Bladder Cancer

Bladder cancer is an abnormal growth of tissue in your bladder. Your bladder is the balloon-like sac in your pelvis. It collects and stores urine that comes from the kidneys through the ureters. The bladder wall is made of layers. If cancer spreads into these layers and through the wall of the bladder, it becomes more difficult to treat.

There are four stages of bladder cancer:

  • Stage I. Cancer at this stage occurs in the bladder's inner lining but has not invaded the muscular bladder wall.

  • Stage II. At this stage, cancer has invaded the bladder wall but is still confined to the bladder.

  • Stage III. By this stage, the cancer cells have spread through the bladder wall to surrounding tissue. They may also have spread to the prostate in men or the uterus or vagina in women.

  • ExitCare Image Stage IV. By this stage, cancer cells may have spread to the lymph nodes and other organs, such as your lungs, bones, or liver.


Although the cause of bladder cancer is not known, the following risk factors can increase your chances of getting bladder cancer:

  • Smoking.  

  • Occupational exposures, such as rubber, leather, textile, dyes, chemicals, and paint.  

  • Being white.  

  • Age.  

  • Being male.  

  • Having chronic bladder inflammation.  

  • Having a bladder cancer history.  

  • Having a family history of bladder cancer (heredity).  

  • Having had chemotherapy or radiation therapy to the pelvis.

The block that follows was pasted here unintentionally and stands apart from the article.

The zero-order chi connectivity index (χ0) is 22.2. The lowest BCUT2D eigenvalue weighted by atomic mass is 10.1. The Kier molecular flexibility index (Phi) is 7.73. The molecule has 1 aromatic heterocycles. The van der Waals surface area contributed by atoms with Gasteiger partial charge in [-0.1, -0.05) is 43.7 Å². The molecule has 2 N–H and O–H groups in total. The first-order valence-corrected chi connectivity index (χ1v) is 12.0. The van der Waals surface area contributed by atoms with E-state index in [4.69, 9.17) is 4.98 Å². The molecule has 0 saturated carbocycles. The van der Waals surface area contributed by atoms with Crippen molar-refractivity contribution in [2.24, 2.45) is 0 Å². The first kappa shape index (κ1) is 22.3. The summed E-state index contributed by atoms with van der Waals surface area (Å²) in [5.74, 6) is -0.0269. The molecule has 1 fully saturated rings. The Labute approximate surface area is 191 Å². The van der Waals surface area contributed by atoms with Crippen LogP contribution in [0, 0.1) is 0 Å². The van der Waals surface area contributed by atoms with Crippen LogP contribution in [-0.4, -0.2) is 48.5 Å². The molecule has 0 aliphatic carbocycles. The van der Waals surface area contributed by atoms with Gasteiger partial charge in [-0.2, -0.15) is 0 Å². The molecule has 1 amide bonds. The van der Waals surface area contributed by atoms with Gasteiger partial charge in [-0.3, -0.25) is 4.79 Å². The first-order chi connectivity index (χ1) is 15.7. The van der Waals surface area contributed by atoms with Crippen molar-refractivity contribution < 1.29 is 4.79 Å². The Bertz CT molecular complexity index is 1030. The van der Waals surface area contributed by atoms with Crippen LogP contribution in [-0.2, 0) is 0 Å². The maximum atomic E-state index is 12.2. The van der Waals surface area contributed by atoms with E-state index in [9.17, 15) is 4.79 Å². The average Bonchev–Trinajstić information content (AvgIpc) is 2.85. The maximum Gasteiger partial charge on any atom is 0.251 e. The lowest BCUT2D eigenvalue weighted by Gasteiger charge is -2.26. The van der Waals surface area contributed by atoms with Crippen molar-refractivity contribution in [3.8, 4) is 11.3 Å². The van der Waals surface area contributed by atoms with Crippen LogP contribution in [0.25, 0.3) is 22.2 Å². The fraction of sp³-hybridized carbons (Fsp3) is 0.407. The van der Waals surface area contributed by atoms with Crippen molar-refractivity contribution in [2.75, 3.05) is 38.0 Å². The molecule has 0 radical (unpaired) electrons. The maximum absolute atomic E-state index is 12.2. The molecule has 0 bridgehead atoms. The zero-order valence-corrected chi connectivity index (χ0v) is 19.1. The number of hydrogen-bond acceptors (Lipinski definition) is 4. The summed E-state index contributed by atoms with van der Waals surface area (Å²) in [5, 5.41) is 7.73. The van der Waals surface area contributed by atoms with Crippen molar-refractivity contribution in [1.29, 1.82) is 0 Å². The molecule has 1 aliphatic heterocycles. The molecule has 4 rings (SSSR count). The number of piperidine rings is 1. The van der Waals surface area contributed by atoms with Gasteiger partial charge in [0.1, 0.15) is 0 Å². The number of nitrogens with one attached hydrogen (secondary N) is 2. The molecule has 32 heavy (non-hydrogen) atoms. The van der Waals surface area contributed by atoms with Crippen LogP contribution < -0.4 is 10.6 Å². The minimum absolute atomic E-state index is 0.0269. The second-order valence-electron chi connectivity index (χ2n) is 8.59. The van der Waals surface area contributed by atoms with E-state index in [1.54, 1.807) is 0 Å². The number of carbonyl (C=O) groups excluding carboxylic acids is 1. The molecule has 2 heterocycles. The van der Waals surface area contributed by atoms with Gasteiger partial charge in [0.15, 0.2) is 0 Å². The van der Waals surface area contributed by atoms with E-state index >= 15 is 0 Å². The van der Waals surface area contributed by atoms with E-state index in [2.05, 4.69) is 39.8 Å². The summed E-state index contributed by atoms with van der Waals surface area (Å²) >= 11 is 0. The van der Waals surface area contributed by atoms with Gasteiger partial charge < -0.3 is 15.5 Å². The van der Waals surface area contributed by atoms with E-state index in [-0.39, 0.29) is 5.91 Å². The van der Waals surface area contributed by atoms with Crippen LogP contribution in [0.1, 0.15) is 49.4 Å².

• Being exposed to arsenic.  


  • Blood in the urine.  

  • Pain with urination.  

  • Frequent bladder or urine infections.

  • Increase in urgency and frequency of urination.  


Your health care provider may suspect bladder cancer based on your description of urinary symptoms or based on the finding of blood or infection in the urine (especially if this has recurred several times). Other tests or procedures that may be performed include:

  • A narrow tube being inserted into your bladder through your urethra (cystoscopy) in order to view the lining of your bladder for tumors.  

  • A biopsy to sample the tumor to see if cancer is present.  

If cancer is present, it will then be staged to determine its severity and extent. It is important to know how deeply into the bladder wall the cancer has grown and whether the cancer has spread to any other parts of your body. Staging may require blood tests or special scans such as a CT scan, MRI, bone scan, or chest X-ray.


Once your cancer has been diagnosed and staged, you should discuss a treatment plan with your health care provider. Based on the stage of the cancer, one treatment or a combination of treatments may be recommended. The most common forms of treatment are:

  • Surgery. Procedures that may be done include transurethral resection and cystectomy.

  • Radiation therapy. This is infrequently used to treat bladder cancer.  

  • Chemotherapy.  During this treatment, drugs are used to kill cancer cells.

  • Immunotherapy. This is usually administered directly into the bladder.


  • Only take over-the-counter or prescription medicines for pain, discomfort, or fever as directed by your health care provider.  

  • Maintain a healthy diet.  

  • Consider joining a support group. This may help you learn to cope with the stress of having bladder cancer.  

  • Seek advice to help you manage treatment side effects.  

  • Keep all follow-up appointments as directed by your health care provider.  

  • Inform your cancer specialist if you are admitted to the hospital.  


  • There is blood in your urine.

  • You have symptoms of a urinary tract infection. These include:

  • Tiredness.

  • Shakiness.

  • Weakness.

  • Muscle aches.

  • Abdominal pain.

  • Frequent and intense urge to urinate (in young women).

  • Burning feeling in the bladder or urethra during urination (in young women).


You are unable to urinate.